This is an age-old question amongst rabbit keepers, one that there is no easy answer to. To explore this question, let us hop into a burrow and take a look at the wild cousins of our beloved bunnies.
The domesticated rabbit is descended from the European Rabbits (Oryctolagus cuniculus) found in the wild. They live in tight-knit groups of 2-10 individuals and the Males (Bucks) and Females (Does) have separate and yet slightly overlapping hierarchies. The Burrow typically develops the hierarchies around the Does.
Why is it important to know how rabbits behave in the wild?
By looking at the natural behaviour of their wild cousins, we can work out what the best living conditions and practices are best for our snuggle buns.
So, we now know that rabbits are naturally social, and will establish a social hierarchy. This suggests that it is best practice to keep more than one rabbit. In the UK, there is currently no law stating that rabbits must be sold as a pair, which often means that well-meaning parents buy a single rabbit for their children. This is fine, as long as the rabbit will receive lots of cuddles and attention from the humans it lives with. Yes, you do become roped into the rabbit hierarchy. Unfortunately, the single rabbits bought for children are often kept alone outside and do not have adequate interaction. Eventually, the children also become bored and the rabbit receives even less attention.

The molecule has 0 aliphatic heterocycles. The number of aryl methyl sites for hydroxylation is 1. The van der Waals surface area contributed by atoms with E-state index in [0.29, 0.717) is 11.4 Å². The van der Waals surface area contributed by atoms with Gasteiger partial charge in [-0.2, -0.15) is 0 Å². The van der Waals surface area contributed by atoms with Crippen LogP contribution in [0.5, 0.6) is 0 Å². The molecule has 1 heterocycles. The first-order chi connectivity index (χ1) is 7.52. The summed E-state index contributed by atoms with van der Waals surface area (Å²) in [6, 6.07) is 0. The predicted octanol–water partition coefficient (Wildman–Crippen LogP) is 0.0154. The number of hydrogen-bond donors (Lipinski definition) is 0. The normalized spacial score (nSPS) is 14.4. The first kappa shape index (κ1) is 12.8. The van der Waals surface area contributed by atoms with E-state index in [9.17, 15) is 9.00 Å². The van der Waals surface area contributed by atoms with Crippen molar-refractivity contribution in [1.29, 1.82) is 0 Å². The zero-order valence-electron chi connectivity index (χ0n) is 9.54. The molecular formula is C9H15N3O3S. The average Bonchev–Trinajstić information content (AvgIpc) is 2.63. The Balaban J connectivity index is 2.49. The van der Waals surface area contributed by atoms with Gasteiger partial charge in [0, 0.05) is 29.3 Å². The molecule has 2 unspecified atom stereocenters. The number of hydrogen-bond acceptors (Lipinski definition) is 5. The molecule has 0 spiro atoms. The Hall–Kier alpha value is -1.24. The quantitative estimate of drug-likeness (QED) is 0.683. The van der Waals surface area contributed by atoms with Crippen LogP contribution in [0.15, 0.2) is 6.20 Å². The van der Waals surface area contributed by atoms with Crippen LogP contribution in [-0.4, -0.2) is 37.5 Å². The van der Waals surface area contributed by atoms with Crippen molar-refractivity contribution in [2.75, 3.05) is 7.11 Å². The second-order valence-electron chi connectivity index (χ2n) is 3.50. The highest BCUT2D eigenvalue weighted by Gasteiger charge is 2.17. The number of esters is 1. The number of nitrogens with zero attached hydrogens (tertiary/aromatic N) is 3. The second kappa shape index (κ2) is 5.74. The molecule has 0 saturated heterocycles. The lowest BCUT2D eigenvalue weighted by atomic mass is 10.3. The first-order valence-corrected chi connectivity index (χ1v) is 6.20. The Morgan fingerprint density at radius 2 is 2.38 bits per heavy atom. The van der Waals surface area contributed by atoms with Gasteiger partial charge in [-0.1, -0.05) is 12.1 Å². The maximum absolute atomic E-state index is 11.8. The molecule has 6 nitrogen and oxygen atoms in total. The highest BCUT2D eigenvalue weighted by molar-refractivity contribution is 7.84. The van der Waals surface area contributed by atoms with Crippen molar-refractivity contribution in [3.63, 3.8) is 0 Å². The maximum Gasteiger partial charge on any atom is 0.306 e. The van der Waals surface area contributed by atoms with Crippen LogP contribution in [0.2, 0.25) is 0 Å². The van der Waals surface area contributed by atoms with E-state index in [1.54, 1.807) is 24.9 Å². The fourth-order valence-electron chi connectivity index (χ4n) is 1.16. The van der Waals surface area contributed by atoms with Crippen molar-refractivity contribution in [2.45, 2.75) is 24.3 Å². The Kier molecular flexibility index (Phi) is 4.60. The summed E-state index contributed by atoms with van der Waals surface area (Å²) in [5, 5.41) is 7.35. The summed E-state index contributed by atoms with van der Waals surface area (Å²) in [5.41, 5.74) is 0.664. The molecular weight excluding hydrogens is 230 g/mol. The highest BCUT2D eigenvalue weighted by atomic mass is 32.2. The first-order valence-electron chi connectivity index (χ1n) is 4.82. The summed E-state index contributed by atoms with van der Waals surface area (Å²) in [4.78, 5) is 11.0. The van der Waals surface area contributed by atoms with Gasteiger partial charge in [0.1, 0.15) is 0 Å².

Our First Rabbit Tulip, a beautiful dutch doe, was a rabbit rescued from exactly this situation. At first, she was aggressive and didn’t like to be handled. Soon enough she bonded with us and she was the sweetest darling you could ever know.
There are, however, some times that having a single bunny can be beneficial. I currently have one rabbit after my other doe Bramble passed away in February. Pepper, never successfully bonded with Bramble but they interacted through the bars or their respective hutches. They were both housed in the lounge and were let out to run around separately.
Since Bramble’s passing, Pepper has shown signs of being lonely, such as pestering us for attention, which she gets, but the pros are that she now has free roam of the house, at all times. Pepper has decided that we are part of her hierarchy and loves to be petted, on her own terms. She seems happy and content now and as she’s elderly, I think introducing a new kit will be an unnecessary stressor. We also know one of Pepper’s brothers, who has always been a single bun and absolutely adores his human mum.
We call Pepper ‘The Dowager empress’ because she has outlived 3 mates! 3!
So in conclusion, it is always better to have more than one bun, but if you have to have only one, then lots of love and boops and snuggles, and they will be just fine.